Tuesday, May 22, 2007

Purgatorio 23: The voice of Forese

I'm unable to find a text of Dante's tenzone with Forese Donati online. Forese, in Canto 23, is made unrecognizeable by famine until he speaks:

Mai non l'avrei riconosciuto al viso;
ma ne la voce sua mi fu palese
cio che l'aspetto in se avea conquiso.

Questa favilla tutta mi raccese
mia conoscenza a la cangiata labbia,
e ravvisai la faccia di Forese.

I never would have recognized him by
his face; and yet his voice made plain to me
what his appearance had obliterated.

This spark rekindled in me everything
I knew about those altered features; thus,
I realized it was Forese's face.

Hearing something in a voice that causes interest or recognition to occur is a recurring motif in the poem -- the voice, of all elements of identity, remains intact for Dante beyond death.

Their tenzone was a sort of poetic duel of wits and insults. Here are a few "lowlights," as the Princeton Dante has it:

Dante's Tenzone with Forese. Canto 23.115-17

Dante tells Forese Donati that recalling their past life together would weigh heavily on them (23.115-17) because he no doubt regrets the sort of crude, bawdy humor they each expressed so well in a youthful exchange of poems. The tenzone, a literary "dispute" in which the two writers show off by alternately insulting one another, was a popular medieval genre, an early precursor of the verbal dueling heard today in "rap dissing." The combatants usually take a word or an image from the previous poem and use it as a hook upon which to hang a new theme and continue the assault. Thus we find in the six sonnets exchanged between Dante and Forese (3 poems each) the following lowlights:

1a. Dante feels sorry for Forese's coughing wife (perpetually cold in bed): "Her cough, her cold, and all her other fears / are not because she is advanced in years / but only for some lack inside her nest."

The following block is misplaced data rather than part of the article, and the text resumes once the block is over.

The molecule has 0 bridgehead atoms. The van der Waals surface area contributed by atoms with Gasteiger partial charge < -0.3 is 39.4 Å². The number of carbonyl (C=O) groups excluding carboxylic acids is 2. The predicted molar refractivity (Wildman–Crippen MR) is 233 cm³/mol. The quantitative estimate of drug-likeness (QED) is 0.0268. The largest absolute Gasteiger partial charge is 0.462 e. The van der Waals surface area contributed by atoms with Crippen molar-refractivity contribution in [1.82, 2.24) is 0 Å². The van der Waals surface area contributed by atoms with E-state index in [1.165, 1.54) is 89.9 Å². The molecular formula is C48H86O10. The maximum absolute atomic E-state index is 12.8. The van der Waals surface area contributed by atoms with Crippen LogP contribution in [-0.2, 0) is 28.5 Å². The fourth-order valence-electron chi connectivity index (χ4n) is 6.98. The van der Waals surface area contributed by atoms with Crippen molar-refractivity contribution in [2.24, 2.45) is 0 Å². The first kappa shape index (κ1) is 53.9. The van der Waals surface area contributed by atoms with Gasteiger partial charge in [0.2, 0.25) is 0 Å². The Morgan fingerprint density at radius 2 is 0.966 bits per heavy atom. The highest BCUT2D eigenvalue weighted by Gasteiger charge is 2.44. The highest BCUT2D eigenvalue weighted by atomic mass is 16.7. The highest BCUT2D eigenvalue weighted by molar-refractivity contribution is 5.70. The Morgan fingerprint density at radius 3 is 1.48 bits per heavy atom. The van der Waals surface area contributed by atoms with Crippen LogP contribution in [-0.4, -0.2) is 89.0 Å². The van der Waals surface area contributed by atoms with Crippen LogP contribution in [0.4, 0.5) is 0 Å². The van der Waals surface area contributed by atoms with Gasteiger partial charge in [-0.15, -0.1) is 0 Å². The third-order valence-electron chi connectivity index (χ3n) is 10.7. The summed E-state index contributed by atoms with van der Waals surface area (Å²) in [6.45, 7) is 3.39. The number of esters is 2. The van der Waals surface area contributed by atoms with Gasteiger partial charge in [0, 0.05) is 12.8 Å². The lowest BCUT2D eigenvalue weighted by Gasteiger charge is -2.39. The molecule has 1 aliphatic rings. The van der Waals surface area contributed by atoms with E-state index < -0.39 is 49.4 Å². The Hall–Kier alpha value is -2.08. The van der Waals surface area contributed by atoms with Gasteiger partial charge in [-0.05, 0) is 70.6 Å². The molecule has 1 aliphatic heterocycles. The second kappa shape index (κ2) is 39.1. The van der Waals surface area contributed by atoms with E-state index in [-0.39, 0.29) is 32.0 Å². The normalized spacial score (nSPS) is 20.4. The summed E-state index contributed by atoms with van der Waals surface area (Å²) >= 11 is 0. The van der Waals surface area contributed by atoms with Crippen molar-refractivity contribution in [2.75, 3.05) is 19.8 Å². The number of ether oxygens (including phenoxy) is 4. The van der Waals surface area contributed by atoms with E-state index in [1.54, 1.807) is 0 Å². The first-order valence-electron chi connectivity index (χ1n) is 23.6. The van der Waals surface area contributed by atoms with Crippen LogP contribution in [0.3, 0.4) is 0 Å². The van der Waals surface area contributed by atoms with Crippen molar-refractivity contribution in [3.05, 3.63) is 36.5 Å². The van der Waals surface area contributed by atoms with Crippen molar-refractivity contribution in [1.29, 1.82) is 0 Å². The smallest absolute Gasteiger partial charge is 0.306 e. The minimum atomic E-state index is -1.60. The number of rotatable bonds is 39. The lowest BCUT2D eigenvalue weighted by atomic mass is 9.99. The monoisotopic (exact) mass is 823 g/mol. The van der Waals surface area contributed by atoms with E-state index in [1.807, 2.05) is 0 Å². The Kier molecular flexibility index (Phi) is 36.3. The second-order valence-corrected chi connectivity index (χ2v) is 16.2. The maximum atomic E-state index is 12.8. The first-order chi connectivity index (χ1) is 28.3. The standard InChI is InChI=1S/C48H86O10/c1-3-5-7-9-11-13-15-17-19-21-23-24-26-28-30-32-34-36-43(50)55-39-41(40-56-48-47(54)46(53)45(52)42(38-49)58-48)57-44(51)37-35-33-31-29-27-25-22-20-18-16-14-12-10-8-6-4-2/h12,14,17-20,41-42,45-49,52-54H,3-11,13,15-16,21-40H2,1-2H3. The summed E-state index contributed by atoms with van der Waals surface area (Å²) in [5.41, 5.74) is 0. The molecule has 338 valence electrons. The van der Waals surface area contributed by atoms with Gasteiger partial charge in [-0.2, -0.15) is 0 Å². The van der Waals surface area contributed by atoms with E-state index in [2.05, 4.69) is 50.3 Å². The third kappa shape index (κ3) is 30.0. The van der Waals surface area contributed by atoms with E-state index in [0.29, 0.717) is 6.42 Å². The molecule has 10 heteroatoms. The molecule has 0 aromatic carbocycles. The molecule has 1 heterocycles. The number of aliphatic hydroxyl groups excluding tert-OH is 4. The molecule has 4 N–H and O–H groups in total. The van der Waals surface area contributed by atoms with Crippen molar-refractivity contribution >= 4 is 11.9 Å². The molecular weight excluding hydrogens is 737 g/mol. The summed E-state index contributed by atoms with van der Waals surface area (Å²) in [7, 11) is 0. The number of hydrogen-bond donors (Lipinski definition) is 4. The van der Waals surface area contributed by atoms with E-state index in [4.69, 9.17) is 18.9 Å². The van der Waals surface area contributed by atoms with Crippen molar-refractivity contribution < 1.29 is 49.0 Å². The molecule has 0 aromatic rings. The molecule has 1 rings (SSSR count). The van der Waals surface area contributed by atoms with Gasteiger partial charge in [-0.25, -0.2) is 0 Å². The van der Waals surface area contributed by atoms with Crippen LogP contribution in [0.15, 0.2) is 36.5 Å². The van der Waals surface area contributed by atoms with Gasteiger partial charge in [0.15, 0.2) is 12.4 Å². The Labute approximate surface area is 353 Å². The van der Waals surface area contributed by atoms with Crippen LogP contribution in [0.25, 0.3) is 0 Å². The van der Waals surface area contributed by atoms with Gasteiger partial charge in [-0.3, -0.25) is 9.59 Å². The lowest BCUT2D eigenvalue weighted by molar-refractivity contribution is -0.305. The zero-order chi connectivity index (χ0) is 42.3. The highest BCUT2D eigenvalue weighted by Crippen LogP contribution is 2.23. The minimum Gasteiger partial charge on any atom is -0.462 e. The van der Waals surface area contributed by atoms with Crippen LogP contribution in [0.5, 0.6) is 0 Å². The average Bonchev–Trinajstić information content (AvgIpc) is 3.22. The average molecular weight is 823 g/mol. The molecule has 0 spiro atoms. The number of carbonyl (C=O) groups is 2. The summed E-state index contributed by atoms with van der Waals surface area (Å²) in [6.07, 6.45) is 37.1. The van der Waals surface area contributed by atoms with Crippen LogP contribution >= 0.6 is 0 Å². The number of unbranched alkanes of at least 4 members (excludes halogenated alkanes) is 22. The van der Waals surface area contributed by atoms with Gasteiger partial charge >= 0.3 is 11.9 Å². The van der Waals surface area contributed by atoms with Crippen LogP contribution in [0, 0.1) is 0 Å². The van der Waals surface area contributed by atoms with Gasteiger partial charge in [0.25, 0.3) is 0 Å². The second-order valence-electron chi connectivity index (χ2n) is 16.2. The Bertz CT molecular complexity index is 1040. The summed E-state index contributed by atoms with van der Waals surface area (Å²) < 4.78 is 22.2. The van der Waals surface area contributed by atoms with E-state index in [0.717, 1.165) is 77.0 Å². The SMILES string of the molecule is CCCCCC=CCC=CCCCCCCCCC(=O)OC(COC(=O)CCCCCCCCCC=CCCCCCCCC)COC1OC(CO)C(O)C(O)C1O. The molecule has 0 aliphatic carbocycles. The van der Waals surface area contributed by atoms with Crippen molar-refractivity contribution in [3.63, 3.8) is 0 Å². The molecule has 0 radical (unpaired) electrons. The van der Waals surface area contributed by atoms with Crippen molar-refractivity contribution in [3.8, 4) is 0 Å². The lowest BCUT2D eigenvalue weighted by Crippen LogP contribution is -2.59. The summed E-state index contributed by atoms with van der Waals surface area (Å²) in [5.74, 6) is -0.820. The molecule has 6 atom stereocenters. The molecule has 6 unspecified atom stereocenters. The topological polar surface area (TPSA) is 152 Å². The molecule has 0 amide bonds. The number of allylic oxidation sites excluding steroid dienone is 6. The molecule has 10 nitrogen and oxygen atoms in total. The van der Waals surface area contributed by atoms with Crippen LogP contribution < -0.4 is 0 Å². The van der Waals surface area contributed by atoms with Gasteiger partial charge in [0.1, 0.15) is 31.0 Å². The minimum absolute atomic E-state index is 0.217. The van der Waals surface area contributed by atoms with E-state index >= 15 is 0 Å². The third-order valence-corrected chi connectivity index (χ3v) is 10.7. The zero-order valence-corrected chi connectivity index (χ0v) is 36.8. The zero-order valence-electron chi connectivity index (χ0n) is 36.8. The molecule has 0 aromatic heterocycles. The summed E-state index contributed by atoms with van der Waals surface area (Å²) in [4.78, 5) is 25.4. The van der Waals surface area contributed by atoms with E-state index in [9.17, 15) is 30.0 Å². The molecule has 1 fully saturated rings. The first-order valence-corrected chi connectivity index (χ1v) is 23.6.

1b. The morning after a coughing fit, Forese expects to find pearls and gold coins in a graveyard but instead comes upon an Alighieri--Dante's father?--tied in knots in a graveyard.

2a. Dante picks up on the knot motif to underscore Forese's dissolute ways and subsequent debt: "And mind you, even if you stopped your gluttony / it's now too late to pay back what you owe."

2b. Forese tosses back the poverty theme, countering that "if we're such beggars as you say, / why do you come back right here to beg?"

3a. To which Dante replies by linking Forese's gluttony with criminal behavior: "into your throat so much you have gulped down / you are now forced to steal what is not yours."

3b. Forese finally exploits the fact that Dante's father had financial problems of his own and may have been involved in some shady dealings. He knows Dante is Alighieri's son by the revenge Dante took "against the man who changed his money just the other night."

(Dante's Lyric Poems, trans. Joseph Tusiani [Brooklyn: LEGAS, 1992], 109-15)

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